Posted tagged ‘Life Story’

*Friends are……………..*

March 22, 2010

Generally speaking, life is good; very, very good, as a matter of fact. But “sometimes sadness is all there is”, a partial quote borrowed from Rick Bragg’s recently read memoirs entitled _ All Over but the Shoutin’_. Sadness overcame me during the month of February, 2010, for within a two week period, three long time friends passed away. One was a gentleman who had been part of a cluster of family friends dating back to the early 1960’s. The other two gentlemen were also long time friends, but even more crushing was that they were mates of two very close girl friends. Ouch!

These happenings stirred me to reflect on friendships over the years that have certainly helped bring richness to my life. Webster defines a friend as a person (or persons) whom we know well and are fond of; a close acquaintance; one who is helpful and reliable. I go on to add more personal definitions of a friend throughout the following passages.

“Friends always have a special place in the heart, have special understanding and are thoughtful; one who shares and cares”. Enter *Elaine. B*ack in 1962 she came into my, I should say our, lives with her husband and two young children around Jill’s age (then two years old). Our family and hers seemed to have so much in common: loved our kids, attended a newly-formed dance club in town, participated in church activities, hosted dinner parties, sun-bathed, picnicked on the beach; you name it. We moved to San Jose in 1964 after Harvey’s Cal Poly graduation, had our second child, Jodi, in 1965, relocated in Santa Maria and returned to Morro Bay in 1968, stepping right into our life of four years previous. Then things changed drastically for her and her husband (and, consequently for us too). They separated, reunited, separated again and finally divorced. A totally contented stay-at-home Mom was forced to plunge into what turned out to be a successful career, but not without some very difficult times that brought us even closer together. To this day, no matter the miles that separate us, we are able to continue right where we left off from the last contact. One of our very close long-time mutual friends is one whose companion of thirty years passed away in mid-February, as mentioned above. Our shoulders are there for her to lean on through this troubled time. After all, isn’t that what friends are for?

“It’s the friends we meet along life’s path who help us appreciate the journey.” Enter *Mary*, dating back to the late1960’s. We first met when a large group of stay-at-home Mom’s congregated at a neighborhood vacant lot to play volleyball three mornings a week after the kids were sent off to school; except for Jodi, who was still a preschooler. She became very adept at amusing herself along the sidelines during the games! An off-shoot of the volleyball group was our own Weigh-in Club, of which Mary was also a part. Any resemblance to the popular Weight Watchers meetings was purely coincidental, for we rushed into a member’s house, removed every article of clothing short of indecent exposure, hesitantly stood on the scales, cheered as though we had won a million dollar jackpot when we we would eek out even one-eighth of a pound loss from the previous week, reluctantly placed $1.00 into a kitty for every pound of weight gain, and hastily gathered around the table for, you guessed it, refreshments! I shudder to think of the collective number of pounds gained and lost over the period of the two or three years we went through the motions of dieting. No matter, we all have fond memories of that time in our lives.

The outgrowth of the weigh-in group was the formation of a Birthday group, if which Mary was a part. To this day, we gather to celebrate each of our six birthdays over lunch, we break our necks to find the best “You are special” cards and bring small token gifts to replace the lavish gifts we once exchanged.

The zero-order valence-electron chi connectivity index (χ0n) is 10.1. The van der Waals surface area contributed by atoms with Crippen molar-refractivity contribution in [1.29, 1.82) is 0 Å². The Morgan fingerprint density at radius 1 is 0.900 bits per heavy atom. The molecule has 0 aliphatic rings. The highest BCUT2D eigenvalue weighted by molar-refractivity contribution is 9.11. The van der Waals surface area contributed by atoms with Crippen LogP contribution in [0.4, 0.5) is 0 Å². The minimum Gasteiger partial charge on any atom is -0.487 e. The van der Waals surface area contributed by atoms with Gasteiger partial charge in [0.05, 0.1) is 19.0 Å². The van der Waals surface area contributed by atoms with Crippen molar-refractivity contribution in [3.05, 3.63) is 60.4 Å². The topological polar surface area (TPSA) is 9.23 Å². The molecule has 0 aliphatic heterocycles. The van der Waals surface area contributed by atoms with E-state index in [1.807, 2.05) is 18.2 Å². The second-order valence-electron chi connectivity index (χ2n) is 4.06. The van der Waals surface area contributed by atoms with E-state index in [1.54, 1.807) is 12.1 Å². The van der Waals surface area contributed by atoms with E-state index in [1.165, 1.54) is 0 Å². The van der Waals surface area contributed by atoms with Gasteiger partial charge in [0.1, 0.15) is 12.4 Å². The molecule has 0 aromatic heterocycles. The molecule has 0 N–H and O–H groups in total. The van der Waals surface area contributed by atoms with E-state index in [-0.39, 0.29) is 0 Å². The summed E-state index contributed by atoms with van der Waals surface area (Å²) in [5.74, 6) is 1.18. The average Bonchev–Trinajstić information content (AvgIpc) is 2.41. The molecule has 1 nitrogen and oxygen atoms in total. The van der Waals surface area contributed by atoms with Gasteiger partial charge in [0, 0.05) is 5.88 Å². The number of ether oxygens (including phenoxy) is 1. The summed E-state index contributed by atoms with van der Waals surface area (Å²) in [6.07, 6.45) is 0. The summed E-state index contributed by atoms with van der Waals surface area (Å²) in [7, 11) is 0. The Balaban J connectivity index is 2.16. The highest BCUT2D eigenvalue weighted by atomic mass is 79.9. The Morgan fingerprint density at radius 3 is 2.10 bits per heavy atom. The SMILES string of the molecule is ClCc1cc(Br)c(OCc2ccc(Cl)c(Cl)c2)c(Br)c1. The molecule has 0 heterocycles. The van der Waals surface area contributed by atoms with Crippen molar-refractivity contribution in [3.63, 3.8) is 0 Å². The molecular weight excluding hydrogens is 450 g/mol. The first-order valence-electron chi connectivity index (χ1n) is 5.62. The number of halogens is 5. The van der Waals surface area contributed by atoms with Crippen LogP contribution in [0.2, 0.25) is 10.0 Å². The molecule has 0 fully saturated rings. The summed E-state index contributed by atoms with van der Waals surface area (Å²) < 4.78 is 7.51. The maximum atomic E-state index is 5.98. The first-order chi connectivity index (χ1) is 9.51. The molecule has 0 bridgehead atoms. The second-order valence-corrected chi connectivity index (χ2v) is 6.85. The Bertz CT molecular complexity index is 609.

It was Mary’s husband who became quite ill before this past Christmas, was whisked off to the Hospital Emergency several times, but was ultimately sent home to be surrounded by his family before losing his fight against lung disease in mid-February. Helping her get through one of the most difficult journeys of her life by listening, caring, and attempting to bring cheer, love and kindness to her has been, and will continue to be, my mission.

“Bestest” buddy. Favorite memories wrapped up in our friendship. Our paths crossed; forever grateful”. Those and similar phrases appear on greeting cards or face-to-face frequently from *Cindee*, a friend since the 1980’s, when our paths crossed at Morro Elementary. She was working as a clerical aide and I was teaching. Harvey and I had just started getting into bicycling and I encouraged her to venture out… and the rest is history for us. What adventures we’ve had! A couple credit-card bike touring trips with our husbands to San Diego, a week long Pedal the Peeks tour in Colorado to celebrate her 50^th birthday, a week’s tour looping around Idaho, Utah and Wyoming with another friend Maureen for starters. Cindee and I were also instrumental in organizing a group of six other Bike Club gals (named ourselves Wild Wacky Women) who were interested in loading our touring bikes with all the necessary gear for an annual four or five day camping trip, pedaling as far north as Carmel and down Highway #1 on one trip and south to Ventura and back on another trip. In the past two or three years, the Wild Wacky Women trips have been greatly reduced to a day ride, without packs, followed by a nice lunch, where we can catch-up with each other’ happenings. Cindee and I continue to bike as much as her full time job schedule will permit and we also are two of a Morro Elementary alumni group of six, self-named the *Sexy Six*. Who but ourselves would bestow that title upon us? Periodic get togethers keep our friendships alive and well.

Another group of seven Morro Elementary alumni, again self-named the *Nymphs, *also add dimension to my well-being. If laughter is good for the soul, and I truly believe it is, it’s no wonder that I have these “laugh lines” a.k.a. wrinkles as a result of our gatherings throughout each year. Truly a terrific group!